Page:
The second theory of liability is called Dram Shop Liability.  This occurs when a liquor store or an establishment over-serves alcoholic beverages to an individual and that individual then leaves the establishment and causes injury to themselves or to someone else.  Dram Shop liquor liability is explained more fully in Mass General Laws c. 138 § 69.

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by Claudine A. Cloutier

Congratulations to the attorneys and to the plaintiffs who were just awarded a 63 million dollar verdict in a case against Johnson & Johnson.  The plaintiff suffered horrific and permanent injuries, requiring 16 surgeries and resulting in over a million dollars in medical bills. The result is a victory, not only for the litigants, but for consumers generally.

Unfortunately, the publicity that the verdict will rightfully receive, may skew the public’s perception of what usually happens in jury trials in Massachusetts.  In 2001, Massachusetts Lawyers Weekly published Superior Court Judge Patrick Brady’s article and statistics showing that plaintiffs had won only slightly more that 10% of the trials that he had tracked. See 29 M.L.W. 2103 (May 21, 2001).  Judge Brady’s tracking was only wins and losses. It did not track the size of the jury verdicts versus offers of settlement that had been made before trial. As many practitioners have experienced, a jury verdict that is a “win” can be lower than the last amount offered just as easily as it can be much larger than the last offer.

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by Barbara M. Callahan, Esq.

The major news in Boston this weekend was the Saturday night crash of a tour bus carrying a group of Philadelphia high school students which had just completed a visit to Harvard University and was returning to Pennsylvania at the time of the crash. According to reports, the bus was traveling on Soldiers Field Road when the top of the bus came into contact with the Western Avenue Bridge as the bus driver attempted to drive under the bridge.  The driver apparently was unaware of the10 foot height restriction on vehicles traveling on Soldiers Field Road.  According to police, the bus did not belong on the road where oversized vehicles, like buses, were expressly not authorized.  Thirty-five people were unfortunately injured in the crash; thankfully most of them have returned home.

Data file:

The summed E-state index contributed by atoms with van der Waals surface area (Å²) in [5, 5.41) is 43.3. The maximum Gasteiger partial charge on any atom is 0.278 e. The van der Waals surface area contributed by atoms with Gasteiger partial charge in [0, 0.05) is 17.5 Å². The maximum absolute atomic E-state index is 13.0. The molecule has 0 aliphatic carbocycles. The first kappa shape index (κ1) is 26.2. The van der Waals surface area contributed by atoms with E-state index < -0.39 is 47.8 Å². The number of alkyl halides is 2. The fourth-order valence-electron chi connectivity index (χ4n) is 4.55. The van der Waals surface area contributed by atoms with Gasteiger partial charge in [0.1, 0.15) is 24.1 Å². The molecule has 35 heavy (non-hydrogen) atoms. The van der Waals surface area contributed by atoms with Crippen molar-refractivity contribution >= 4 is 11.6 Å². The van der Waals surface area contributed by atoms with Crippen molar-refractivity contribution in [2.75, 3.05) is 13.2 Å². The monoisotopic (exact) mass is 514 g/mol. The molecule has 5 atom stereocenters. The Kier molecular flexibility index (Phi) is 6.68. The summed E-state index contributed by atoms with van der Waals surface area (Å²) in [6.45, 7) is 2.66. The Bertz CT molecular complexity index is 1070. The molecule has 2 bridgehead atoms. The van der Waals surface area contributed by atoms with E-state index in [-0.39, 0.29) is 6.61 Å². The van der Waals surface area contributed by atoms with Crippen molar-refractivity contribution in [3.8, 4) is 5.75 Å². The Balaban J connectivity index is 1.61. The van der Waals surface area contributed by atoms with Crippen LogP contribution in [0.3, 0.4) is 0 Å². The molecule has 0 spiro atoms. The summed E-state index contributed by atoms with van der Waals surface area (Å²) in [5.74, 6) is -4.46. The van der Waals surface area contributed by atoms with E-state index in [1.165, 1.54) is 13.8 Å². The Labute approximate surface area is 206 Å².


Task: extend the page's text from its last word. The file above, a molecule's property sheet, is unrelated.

Common-law negligence in Massachusetts consists of the breach of a duty of care that directly and proximately causes harm.  In a personal injury case, the offending party typically owes the injured party a duty of reasonable care to avoid physical harm.  In certain cases however, such as bus accidents, there exists  a “special relationship” between the bus company (often referred to as a common carrier) and its passengers that creates a heightened duty of care.